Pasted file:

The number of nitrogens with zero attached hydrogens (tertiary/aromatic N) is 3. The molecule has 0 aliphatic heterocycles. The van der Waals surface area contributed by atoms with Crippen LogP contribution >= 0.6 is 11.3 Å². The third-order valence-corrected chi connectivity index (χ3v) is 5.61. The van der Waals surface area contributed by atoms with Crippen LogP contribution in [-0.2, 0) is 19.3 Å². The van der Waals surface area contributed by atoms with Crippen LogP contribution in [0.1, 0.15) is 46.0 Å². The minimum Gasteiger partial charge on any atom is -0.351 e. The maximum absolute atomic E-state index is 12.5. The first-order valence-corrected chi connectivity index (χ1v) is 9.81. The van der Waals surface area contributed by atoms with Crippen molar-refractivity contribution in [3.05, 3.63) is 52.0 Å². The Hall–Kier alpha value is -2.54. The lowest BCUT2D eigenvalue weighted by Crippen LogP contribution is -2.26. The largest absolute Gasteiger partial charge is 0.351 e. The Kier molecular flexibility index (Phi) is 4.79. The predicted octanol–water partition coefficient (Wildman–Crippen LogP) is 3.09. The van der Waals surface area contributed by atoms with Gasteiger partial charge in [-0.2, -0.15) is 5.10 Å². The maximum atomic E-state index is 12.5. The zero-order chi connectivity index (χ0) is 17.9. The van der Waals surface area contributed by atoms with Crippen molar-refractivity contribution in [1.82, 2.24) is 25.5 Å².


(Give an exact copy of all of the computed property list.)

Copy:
The number of nitrogens with zero attached hydrogens (tertiary/aromatic N) is 3. The molecule has 0 aliphatic heterocycles. The van der Waals surface area contributed by atoms with Crippen LogP contribution >= 0.6 is 11.3 Å². The third-order valence-corrected chi connectivity index (χ3v) is 5.61. The van der Waals surface area contributed by atoms with Crippen LogP contribution in [-0.2, 0) is 19.3 Å². The van der Waals surface area contributed by atoms with Crippen LogP contribution in [0.1, 0.15) is 46.0 Å². The minimum Gasteiger partial charge on any atom is -0.351 e. The maximum absolute atomic E-state index is 12.5. The first-order valence-corrected chi connectivity index (χ1v) is 9.81. The van der Waals surface area contributed by atoms with Crippen molar-refractivity contribution in [3.05, 3.63) is 52.0 Å². The Hall–Kier alpha value is -2.54. The lowest BCUT2D eigenvalue weighted by Crippen LogP contribution is -2.26. The largest absolute Gasteiger partial charge is 0.351 e. The Kier molecular flexibility index (Phi) is 4.79. The predicted octanol–water partition coefficient (Wildman–Crippen LogP) is 3.09. The van der Waals surface area contributed by atoms with Gasteiger partial charge in [-0.2, -0.15) is 5.10 Å². The maximum atomic E-state index is 12.5. The zero-order chi connectivity index (χ0) is 17.9. The van der Waals surface area contributed by atoms with Crippen molar-refractivity contribution in [1.82, 2.24) is 25.5 Å².